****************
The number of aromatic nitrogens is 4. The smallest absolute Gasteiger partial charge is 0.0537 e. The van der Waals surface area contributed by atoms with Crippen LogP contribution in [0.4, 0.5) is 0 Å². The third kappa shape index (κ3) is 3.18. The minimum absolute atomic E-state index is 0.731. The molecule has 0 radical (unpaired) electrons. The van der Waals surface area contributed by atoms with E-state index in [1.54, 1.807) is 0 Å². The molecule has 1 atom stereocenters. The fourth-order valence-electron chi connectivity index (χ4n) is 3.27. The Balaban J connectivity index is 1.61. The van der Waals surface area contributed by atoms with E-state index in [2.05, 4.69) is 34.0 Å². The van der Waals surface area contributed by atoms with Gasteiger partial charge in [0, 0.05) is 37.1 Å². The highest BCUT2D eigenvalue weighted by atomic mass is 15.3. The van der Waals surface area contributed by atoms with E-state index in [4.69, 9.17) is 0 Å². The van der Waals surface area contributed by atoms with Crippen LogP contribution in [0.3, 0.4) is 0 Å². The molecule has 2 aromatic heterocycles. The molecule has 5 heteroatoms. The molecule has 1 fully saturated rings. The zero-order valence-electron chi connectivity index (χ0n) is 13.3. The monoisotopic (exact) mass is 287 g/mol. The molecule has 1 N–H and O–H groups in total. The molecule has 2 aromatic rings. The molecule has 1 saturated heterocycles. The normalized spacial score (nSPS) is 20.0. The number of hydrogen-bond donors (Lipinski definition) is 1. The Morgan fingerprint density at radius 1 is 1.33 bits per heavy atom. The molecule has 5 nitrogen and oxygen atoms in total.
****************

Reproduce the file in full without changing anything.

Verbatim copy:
The number of aromatic nitrogens is 4. The smallest absolute Gasteiger partial charge is 0.0537 e. The van der Waals surface area contributed by atoms with Crippen LogP contribution in [0.4, 0.5) is 0 Å². The third kappa shape index (κ3) is 3.18. The minimum absolute atomic E-state index is 0.731. The molecule has 0 radical (unpaired) electrons. The van der Waals surface area contributed by atoms with E-state index in [1.54, 1.807) is 0 Å². The molecule has 1 atom stereocenters. The fourth-order valence-electron chi connectivity index (χ4n) is 3.27. The Balaban J connectivity index is 1.61. The van der Waals surface area contributed by atoms with E-state index in [2.05, 4.69) is 34.0 Å². The van der Waals surface area contributed by atoms with Gasteiger partial charge in [0, 0.05) is 37.1 Å². The highest BCUT2D eigenvalue weighted by atomic mass is 15.3. The van der Waals surface area contributed by atoms with E-state index in [4.69, 9.17) is 0 Å². The van der Waals surface area contributed by atoms with Crippen LogP contribution in [0.3, 0.4) is 0 Å². The molecule has 2 aromatic heterocycles. The molecule has 5 heteroatoms. The molecule has 1 fully saturated rings. The zero-order valence-electron chi connectivity index (χ0n) is 13.3. The monoisotopic (exact) mass is 287 g/mol. The molecule has 1 N–H and O–H groups in total. The molecule has 2 aromatic rings. The molecule has 1 saturated heterocycles. The normalized spacial score (nSPS) is 20.0. The number of hydrogen-bond donors (Lipinski definition) is 1. The Morgan fingerprint density at radius 1 is 1.33 bits per heavy atom. The molecule has 5 nitrogen and oxygen atoms in total.